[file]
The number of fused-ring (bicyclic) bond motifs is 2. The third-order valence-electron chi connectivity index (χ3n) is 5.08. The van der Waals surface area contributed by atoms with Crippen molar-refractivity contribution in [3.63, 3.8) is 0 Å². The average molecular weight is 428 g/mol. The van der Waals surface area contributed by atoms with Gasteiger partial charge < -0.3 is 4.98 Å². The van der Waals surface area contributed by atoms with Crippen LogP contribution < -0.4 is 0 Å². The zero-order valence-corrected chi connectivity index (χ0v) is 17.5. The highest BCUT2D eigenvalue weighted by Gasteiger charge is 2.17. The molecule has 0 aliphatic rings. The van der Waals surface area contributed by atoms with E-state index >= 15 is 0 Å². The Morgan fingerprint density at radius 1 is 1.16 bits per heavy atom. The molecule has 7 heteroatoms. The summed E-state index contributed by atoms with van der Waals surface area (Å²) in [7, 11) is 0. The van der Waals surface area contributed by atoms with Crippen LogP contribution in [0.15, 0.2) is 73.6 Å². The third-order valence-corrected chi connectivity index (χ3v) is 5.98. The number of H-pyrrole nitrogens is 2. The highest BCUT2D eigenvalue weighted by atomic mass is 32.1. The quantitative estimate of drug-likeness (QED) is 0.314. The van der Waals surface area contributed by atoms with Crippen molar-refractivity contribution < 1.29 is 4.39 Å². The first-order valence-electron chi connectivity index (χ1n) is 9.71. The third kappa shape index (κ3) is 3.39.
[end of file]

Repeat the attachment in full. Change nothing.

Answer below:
The number of fused-ring (bicyclic) bond motifs is 2. The third-order valence-electron chi connectivity index (χ3n) is 5.08. The van der Waals surface area contributed by atoms with Crippen molar-refractivity contribution in [3.63, 3.8) is 0 Å². The average molecular weight is 428 g/mol. The van der Waals surface area contributed by atoms with Gasteiger partial charge < -0.3 is 4.98 Å². The van der Waals surface area contributed by atoms with Crippen LogP contribution < -0.4 is 0 Å². The zero-order valence-corrected chi connectivity index (χ0v) is 17.5. The highest BCUT2D eigenvalue weighted by Gasteiger charge is 2.17. The molecule has 0 aliphatic rings. The van der Waals surface area contributed by atoms with E-state index >= 15 is 0 Å². The Morgan fingerprint density at radius 1 is 1.16 bits per heavy atom. The molecule has 7 heteroatoms. The summed E-state index contributed by atoms with van der Waals surface area (Å²) in [7, 11) is 0. The van der Waals surface area contributed by atoms with Crippen LogP contribution in [0.15, 0.2) is 73.6 Å². The third-order valence-corrected chi connectivity index (χ3v) is 5.98. The number of H-pyrrole nitrogens is 2. The highest BCUT2D eigenvalue weighted by atomic mass is 32.1. The quantitative estimate of drug-likeness (QED) is 0.314. The van der Waals surface area contributed by atoms with Crippen molar-refractivity contribution < 1.29 is 4.39 Å². The first-order valence-electron chi connectivity index (χ1n) is 9.71. The third kappa shape index (κ3) is 3.39.